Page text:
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BCC presents Capital Gains Tax Proposals To The Treasury November 15, 2007

Posted by liverpoolchamber in British Chambers of Commerce, Business, Legislation, News.

The British Chambers of Commerce (BCC) today met with Treasury officials to discuss its proposals on Capital Gains Tax (CGT) in response to a request from the Chancellor to work up options designed to assist entrepreneurs.

The BCC used the opportunity to reiterate its opposition to removing the taper relief on CGT, believing that it will harm long-term economic prospects and damage the Government’s pro-enterprise agenda.

The proposals that were presented to the Treasury were given with two caveats:

1)       All of the proposals should be viewed as measures which would not have been necessary had the decision on taper relief been subject to proper consultation and scrutiny

2)       Any alternatives produced at this stage will inevitably be detrimental to the long-term aim of simplifying the tax system to enhance UK business competitiveness.

The proposals presented were:

Restore reinvestment relief
Reinvestment roll-over relief (as broadly existed prior to 1998) should be reintroduced for all investments in unquoted trading companies to encourage an entrepreneur to start new companies once they have disposed of an old trading company or trading group.  In turn the new owners of existing companies may then benefit from roll-over relief in relation to their past disposals of trading companies (or business assets).  This has the very great merit of encouraging new businesses to be created and existing companies to expand and grow.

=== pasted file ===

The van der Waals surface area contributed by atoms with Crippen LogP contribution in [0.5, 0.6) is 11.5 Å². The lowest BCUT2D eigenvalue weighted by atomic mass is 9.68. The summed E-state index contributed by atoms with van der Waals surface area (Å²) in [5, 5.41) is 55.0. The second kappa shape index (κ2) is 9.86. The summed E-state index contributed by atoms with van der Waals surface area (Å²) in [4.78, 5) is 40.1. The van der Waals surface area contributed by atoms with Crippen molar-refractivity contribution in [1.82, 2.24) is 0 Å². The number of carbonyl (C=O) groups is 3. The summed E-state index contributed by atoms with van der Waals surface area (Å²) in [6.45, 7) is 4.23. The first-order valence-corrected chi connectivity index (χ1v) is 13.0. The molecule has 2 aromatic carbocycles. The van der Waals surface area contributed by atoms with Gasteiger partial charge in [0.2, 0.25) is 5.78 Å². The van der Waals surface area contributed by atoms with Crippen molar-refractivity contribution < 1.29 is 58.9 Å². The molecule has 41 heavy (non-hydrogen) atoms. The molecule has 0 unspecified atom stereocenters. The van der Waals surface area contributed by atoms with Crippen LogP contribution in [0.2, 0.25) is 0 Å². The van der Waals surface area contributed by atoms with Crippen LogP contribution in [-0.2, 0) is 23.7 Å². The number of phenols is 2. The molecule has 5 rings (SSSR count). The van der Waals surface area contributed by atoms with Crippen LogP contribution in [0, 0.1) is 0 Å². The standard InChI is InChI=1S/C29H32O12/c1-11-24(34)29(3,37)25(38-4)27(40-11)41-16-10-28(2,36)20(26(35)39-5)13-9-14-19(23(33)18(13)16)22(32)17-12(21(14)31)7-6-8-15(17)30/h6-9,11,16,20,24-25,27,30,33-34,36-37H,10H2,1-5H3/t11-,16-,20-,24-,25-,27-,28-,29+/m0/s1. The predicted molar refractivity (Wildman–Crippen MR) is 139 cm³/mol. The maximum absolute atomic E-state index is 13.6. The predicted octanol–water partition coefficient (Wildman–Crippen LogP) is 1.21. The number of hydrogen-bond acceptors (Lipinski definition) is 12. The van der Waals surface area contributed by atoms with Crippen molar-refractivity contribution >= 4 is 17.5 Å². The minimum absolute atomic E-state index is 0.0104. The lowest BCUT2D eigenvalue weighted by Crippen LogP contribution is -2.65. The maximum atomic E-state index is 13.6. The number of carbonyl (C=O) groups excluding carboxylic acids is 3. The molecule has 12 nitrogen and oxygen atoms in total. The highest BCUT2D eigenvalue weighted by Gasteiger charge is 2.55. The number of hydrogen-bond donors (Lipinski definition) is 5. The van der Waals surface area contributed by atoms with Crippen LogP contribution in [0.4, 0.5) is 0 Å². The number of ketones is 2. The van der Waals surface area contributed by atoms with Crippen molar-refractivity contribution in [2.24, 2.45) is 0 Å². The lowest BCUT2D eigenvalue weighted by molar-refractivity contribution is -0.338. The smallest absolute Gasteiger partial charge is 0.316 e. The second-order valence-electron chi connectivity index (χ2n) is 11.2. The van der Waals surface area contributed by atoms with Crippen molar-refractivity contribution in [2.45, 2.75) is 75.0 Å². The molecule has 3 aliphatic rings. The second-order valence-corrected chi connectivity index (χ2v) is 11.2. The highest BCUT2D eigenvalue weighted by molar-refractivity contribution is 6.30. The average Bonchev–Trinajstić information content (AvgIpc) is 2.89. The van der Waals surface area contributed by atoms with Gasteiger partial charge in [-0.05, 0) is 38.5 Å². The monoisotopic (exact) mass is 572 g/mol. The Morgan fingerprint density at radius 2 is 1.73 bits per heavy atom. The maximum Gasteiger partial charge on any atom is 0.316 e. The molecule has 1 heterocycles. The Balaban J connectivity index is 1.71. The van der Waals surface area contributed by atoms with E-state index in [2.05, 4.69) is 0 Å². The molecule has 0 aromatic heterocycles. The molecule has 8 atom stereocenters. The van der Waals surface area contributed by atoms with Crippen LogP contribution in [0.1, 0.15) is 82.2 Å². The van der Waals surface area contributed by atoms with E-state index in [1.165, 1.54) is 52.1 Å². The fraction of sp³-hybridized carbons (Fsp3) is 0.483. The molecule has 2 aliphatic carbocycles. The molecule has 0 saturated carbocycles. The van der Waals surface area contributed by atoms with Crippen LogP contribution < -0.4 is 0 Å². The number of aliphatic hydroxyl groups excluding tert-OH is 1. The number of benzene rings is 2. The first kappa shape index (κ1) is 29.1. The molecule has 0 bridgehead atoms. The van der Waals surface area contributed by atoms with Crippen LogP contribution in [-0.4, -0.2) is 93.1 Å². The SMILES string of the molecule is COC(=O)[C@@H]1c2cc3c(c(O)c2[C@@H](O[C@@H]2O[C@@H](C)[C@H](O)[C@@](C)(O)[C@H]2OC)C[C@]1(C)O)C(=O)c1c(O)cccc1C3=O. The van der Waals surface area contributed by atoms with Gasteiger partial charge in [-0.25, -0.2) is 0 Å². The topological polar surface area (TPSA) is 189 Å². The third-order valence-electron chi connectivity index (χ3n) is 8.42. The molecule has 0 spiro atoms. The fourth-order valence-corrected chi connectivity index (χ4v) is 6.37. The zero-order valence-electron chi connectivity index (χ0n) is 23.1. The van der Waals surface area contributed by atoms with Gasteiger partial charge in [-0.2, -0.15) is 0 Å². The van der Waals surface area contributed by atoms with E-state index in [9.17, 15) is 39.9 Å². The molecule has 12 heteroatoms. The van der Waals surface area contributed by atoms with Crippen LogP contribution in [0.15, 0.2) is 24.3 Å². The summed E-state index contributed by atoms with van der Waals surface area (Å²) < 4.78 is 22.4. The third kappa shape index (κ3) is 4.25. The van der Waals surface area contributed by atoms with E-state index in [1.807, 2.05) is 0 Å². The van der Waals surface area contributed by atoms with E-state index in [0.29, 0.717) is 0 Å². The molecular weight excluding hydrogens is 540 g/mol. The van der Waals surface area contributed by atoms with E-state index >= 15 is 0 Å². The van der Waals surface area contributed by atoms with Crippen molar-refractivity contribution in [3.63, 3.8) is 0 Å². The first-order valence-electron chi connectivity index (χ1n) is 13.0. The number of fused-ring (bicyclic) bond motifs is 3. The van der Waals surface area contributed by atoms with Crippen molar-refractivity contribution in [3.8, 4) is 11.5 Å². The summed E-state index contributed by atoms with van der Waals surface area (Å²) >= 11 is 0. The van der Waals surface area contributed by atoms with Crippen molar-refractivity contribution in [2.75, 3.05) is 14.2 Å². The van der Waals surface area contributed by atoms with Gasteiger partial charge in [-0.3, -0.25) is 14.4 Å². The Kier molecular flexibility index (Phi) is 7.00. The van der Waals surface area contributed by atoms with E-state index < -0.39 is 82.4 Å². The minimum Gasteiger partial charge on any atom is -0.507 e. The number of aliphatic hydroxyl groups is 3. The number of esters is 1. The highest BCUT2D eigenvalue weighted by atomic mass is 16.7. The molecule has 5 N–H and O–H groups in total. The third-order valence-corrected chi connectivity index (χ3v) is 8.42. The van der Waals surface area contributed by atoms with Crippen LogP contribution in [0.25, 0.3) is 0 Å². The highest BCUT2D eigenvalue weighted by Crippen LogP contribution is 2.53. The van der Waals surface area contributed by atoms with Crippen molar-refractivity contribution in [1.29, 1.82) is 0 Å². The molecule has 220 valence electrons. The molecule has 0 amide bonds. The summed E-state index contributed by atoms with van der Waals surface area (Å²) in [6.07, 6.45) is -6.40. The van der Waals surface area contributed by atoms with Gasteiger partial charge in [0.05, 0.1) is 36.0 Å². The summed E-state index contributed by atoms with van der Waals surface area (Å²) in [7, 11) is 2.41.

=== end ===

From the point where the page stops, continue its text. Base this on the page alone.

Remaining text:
Re-basing the value of assets to March 2002
On two occasions re-basing has taken place for CGT.  Re-basing the value of an asset to a particular point in time essentially exempts from tax any capital gain in the asset to that point in time.  There have been two previous re-basing’s: 1965 and 1982.  It is regrettable that a relief for inflation is not included within the new regime as from an economic perspective no gain relating to a general increase in the price level should be taxed.

Retaining Indexation from March 1982 to April 1998
Indexation, along with the re-basing in 1982, is the means by which the effects of inflation on asset values are eliminated for calculation of CGT liabilities.  Almost 38 per cent of the chargeable gain value of assets disposed of in 2004-05 was of assets held for 10 years or more and likely to be attracting some form of indexation allowance.  Introducing indexation for individuals and trusts in the same way as the indexation allowance works for companies would protect capital gains from the effects of inflation.

Retaining the current rate of CGT taper relief but increase the length of time an asset has to be held to claim it from 2 to 5 years
The current system of CGT taper relief is simple to understand and is an entrepreneur friendly measure.  If the Government is concerned to ensure that entrepreneurs who invest and grow their business are rewarded, a better approach than changing the level of the taper relief would be to increase the length of time a business asset has to be held to benefit from it.  This would also retain the distinction between business and non-business assets.

No further rise in the small companies corporation Tax Rate
In the March 2007 Budget Report, the then Chancellor Gordon Brown announced a three year plan to increase the small companies’ corporation tax rate from 19 per cent in 2006-07 to 22 per cent by 2009-10.  When the 22 per cent rate is introduced all small companies with profits of less than £576,925 will face higher tax liabilities compared to their 2006-07 position.  The rate should not rise above the current 20 per cent rate.

David Frost, Director General of the British Chambers of Commerce, said:

“The plans presented today would go some way towards easing the damage which will be done by the proposed Capital Gains Tax reforms but the ideal situation would be a repeal of the announced changes.

“The business community is united in its calls for the Government to think again and I hope that these proposals are seriously considered.”

Read the full Capital Gains Tax proposals [Word doc]



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